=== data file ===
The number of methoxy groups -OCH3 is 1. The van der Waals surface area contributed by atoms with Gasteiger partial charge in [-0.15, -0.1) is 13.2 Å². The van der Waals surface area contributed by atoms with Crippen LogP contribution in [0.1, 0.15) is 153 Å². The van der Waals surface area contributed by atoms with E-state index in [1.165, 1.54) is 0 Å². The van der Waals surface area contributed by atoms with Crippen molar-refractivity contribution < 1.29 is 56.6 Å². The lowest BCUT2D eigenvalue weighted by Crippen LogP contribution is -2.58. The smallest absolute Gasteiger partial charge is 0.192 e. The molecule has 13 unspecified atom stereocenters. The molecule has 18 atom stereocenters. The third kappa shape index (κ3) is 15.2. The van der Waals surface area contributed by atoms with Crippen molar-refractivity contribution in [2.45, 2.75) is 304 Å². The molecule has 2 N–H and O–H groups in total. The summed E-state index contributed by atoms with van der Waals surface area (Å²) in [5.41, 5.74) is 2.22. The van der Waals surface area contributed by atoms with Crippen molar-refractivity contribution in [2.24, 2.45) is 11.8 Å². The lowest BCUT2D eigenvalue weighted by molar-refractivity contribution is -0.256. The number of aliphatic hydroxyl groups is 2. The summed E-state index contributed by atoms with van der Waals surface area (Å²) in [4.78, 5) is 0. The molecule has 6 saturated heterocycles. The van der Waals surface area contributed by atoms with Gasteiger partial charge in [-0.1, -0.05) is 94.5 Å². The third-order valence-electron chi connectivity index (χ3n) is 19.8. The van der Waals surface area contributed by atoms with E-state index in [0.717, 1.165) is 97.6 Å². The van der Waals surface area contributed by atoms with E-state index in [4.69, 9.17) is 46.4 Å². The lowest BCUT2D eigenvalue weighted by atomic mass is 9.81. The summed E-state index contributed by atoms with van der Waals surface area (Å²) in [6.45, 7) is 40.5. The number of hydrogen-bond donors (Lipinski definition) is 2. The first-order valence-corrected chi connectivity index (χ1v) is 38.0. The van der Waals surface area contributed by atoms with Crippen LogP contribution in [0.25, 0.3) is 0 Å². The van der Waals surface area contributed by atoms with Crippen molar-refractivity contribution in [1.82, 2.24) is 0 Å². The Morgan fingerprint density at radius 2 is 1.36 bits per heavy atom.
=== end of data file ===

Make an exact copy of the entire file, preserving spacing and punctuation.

The number of methoxy groups -OCH3 is 1. The van der Waals surface area contributed by atoms with Gasteiger partial charge in [-0.15, -0.1) is 13.2 Å². The van der Waals surface area contributed by atoms with Crippen LogP contribution in [0.1, 0.15) is 153 Å². The van der Waals surface area contributed by atoms with E-state index in [1.165, 1.54) is 0 Å². The van der Waals surface area contributed by atoms with Crippen molar-refractivity contribution < 1.29 is 56.6 Å². The lowest BCUT2D eigenvalue weighted by Crippen LogP contribution is -2.58. The smallest absolute Gasteiger partial charge is 0.192 e. The molecule has 13 unspecified atom stereocenters. The molecule has 18 atom stereocenters. The third kappa shape index (κ3) is 15.2. The van der Waals surface area contributed by atoms with Crippen molar-refractivity contribution in [2.45, 2.75) is 304 Å². The molecule has 2 N–H and O–H groups in total. The summed E-state index contributed by atoms with van der Waals surface area (Å²) in [5.41, 5.74) is 2.22. The van der Waals surface area contributed by atoms with Crippen molar-refractivity contribution in [2.24, 2.45) is 11.8 Å². The lowest BCUT2D eigenvalue weighted by molar-refractivity contribution is -0.256. The number of aliphatic hydroxyl groups is 2. The summed E-state index contributed by atoms with van der Waals surface area (Å²) in [4.78, 5) is 0. The molecule has 6 saturated heterocycles. The van der Waals surface area contributed by atoms with Gasteiger partial charge in [-0.1, -0.05) is 94.5 Å². The third-order valence-electron chi connectivity index (χ3n) is 19.8. The van der Waals surface area contributed by atoms with E-state index in [0.717, 1.165) is 97.6 Å². The van der Waals surface area contributed by atoms with E-state index in [4.69, 9.17) is 46.4 Å². The lowest BCUT2D eigenvalue weighted by atomic mass is 9.81. The summed E-state index contributed by atoms with van der Waals surface area (Å²) in [6.45, 7) is 40.5. The number of hydrogen-bond donors (Lipinski definition) is 2. The first-order valence-corrected chi connectivity index (χ1v) is 38.0. The van der Waals surface area contributed by atoms with Crippen LogP contribution in [0.25, 0.3) is 0 Å². The van der Waals surface area contributed by atoms with Crippen molar-refractivity contribution in [1.82, 2.24) is 0 Å². The Morgan fingerprint density at radius 2 is 1.36 bits per heavy atom.